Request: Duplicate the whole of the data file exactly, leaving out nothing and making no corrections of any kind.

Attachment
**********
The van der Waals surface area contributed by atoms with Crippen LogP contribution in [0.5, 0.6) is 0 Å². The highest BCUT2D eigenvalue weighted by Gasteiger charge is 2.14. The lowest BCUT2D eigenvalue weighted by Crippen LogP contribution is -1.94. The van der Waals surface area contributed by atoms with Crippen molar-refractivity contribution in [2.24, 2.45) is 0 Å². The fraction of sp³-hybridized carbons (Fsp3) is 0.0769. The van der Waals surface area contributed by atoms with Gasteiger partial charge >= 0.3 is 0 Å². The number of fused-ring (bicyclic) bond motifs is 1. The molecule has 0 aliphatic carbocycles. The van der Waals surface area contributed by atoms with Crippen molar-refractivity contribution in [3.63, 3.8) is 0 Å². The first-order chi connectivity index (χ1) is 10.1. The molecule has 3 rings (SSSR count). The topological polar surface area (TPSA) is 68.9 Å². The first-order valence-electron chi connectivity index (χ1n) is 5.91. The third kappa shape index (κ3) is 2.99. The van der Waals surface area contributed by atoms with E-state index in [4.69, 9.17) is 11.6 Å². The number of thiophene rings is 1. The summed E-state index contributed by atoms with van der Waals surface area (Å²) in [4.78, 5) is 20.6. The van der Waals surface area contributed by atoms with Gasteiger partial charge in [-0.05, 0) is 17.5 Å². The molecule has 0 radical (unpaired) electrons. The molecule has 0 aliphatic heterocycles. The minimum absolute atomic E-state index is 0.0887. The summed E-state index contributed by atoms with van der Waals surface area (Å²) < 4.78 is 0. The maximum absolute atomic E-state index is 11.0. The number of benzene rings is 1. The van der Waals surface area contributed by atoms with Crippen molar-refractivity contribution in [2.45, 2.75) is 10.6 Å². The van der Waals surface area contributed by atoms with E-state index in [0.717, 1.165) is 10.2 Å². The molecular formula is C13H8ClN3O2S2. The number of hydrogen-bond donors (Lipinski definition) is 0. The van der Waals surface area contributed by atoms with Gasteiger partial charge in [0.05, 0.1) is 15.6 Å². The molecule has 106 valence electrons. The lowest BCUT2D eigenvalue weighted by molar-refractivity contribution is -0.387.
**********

The van der Waals surface area contributed by atoms with Crippen LogP contribution in [0.5, 0.6) is 0 Å². The highest BCUT2D eigenvalue weighted by Gasteiger charge is 2.14. The lowest BCUT2D eigenvalue weighted by Crippen LogP contribution is -1.94. The van der Waals surface area contributed by atoms with Crippen molar-refractivity contribution in [2.24, 2.45) is 0 Å². The fraction of sp³-hybridized carbons (Fsp3) is 0.0769. The van der Waals surface area contributed by atoms with Gasteiger partial charge >= 0.3 is 0 Å². The number of fused-ring (bicyclic) bond motifs is 1. The molecule has 0 aliphatic carbocycles. The van der Waals surface area contributed by atoms with Crippen molar-refractivity contribution in [3.63, 3.8) is 0 Å². The first-order chi connectivity index (χ1) is 10.1. The molecule has 3 rings (SSSR count). The topological polar surface area (TPSA) is 68.9 Å². The first-order valence-electron chi connectivity index (χ1n) is 5.91. The third kappa shape index (κ3) is 2.99. The van der Waals surface area contributed by atoms with E-state index in [4.69, 9.17) is 11.6 Å². The number of thiophene rings is 1. The summed E-state index contributed by atoms with van der Waals surface area (Å²) in [4.78, 5) is 20.6. The van der Waals surface area contributed by atoms with Gasteiger partial charge in [-0.05, 0) is 17.5 Å². The molecule has 0 radical (unpaired) electrons. The molecule has 0 aliphatic heterocycles. The minimum absolute atomic E-state index is 0.0887. The summed E-state index contributed by atoms with van der Waals surface area (Å²) < 4.78 is 0. The maximum absolute atomic E-state index is 11.0. The number of benzene rings is 1. The van der Waals surface area contributed by atoms with Crippen molar-refractivity contribution in [2.45, 2.75) is 10.6 Å². The van der Waals surface area contributed by atoms with E-state index in [0.717, 1.165) is 10.2 Å². The molecular formula is C13H8ClN3O2S2. The number of hydrogen-bond donors (Lipinski definition) is 0. The van der Waals surface area contributed by atoms with Gasteiger partial charge in [0.05, 0.1) is 15.6 Å². The molecule has 106 valence electrons. The lowest BCUT2D eigenvalue weighted by molar-refractivity contribution is -0.387.